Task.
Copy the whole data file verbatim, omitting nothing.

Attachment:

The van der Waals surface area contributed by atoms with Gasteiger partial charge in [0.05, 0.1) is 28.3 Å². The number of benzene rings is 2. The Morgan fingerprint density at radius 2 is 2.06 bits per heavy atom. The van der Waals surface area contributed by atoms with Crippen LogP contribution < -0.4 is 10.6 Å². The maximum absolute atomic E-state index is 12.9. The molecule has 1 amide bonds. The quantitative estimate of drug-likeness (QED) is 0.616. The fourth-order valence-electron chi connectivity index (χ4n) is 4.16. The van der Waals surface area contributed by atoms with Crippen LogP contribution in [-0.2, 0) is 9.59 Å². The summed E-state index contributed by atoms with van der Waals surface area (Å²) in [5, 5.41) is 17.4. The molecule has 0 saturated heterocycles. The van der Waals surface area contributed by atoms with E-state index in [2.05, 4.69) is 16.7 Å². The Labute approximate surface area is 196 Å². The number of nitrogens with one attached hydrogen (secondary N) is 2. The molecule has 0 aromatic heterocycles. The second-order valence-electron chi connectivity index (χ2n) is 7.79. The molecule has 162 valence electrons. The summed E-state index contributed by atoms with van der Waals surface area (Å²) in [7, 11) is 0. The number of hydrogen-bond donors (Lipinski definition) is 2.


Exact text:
The van der Waals surface area contributed by atoms with Gasteiger partial charge in [0.05, 0.1) is 28.3 Å². The number of benzene rings is 2. The Morgan fingerprint density at radius 2 is 2.06 bits per heavy atom. The van der Waals surface area contributed by atoms with Crippen LogP contribution < -0.4 is 10.6 Å². The maximum absolute atomic E-state index is 12.9. The molecule has 1 amide bonds. The quantitative estimate of drug-likeness (QED) is 0.616. The fourth-order valence-electron chi connectivity index (χ4n) is 4.16. The van der Waals surface area contributed by atoms with Crippen LogP contribution in [-0.2, 0) is 9.59 Å². The summed E-state index contributed by atoms with van der Waals surface area (Å²) in [5, 5.41) is 17.4. The molecule has 0 saturated heterocycles. The van der Waals surface area contributed by atoms with E-state index in [2.05, 4.69) is 16.7 Å². The Labute approximate surface area is 196 Å². The number of nitrogens with one attached hydrogen (secondary N) is 2. The molecule has 0 aromatic heterocycles. The second-order valence-electron chi connectivity index (χ2n) is 7.79. The molecule has 162 valence electrons. The summed E-state index contributed by atoms with van der Waals surface area (Å²) in [7, 11) is 0. The number of hydrogen-bond donors (Lipinski definition) is 2.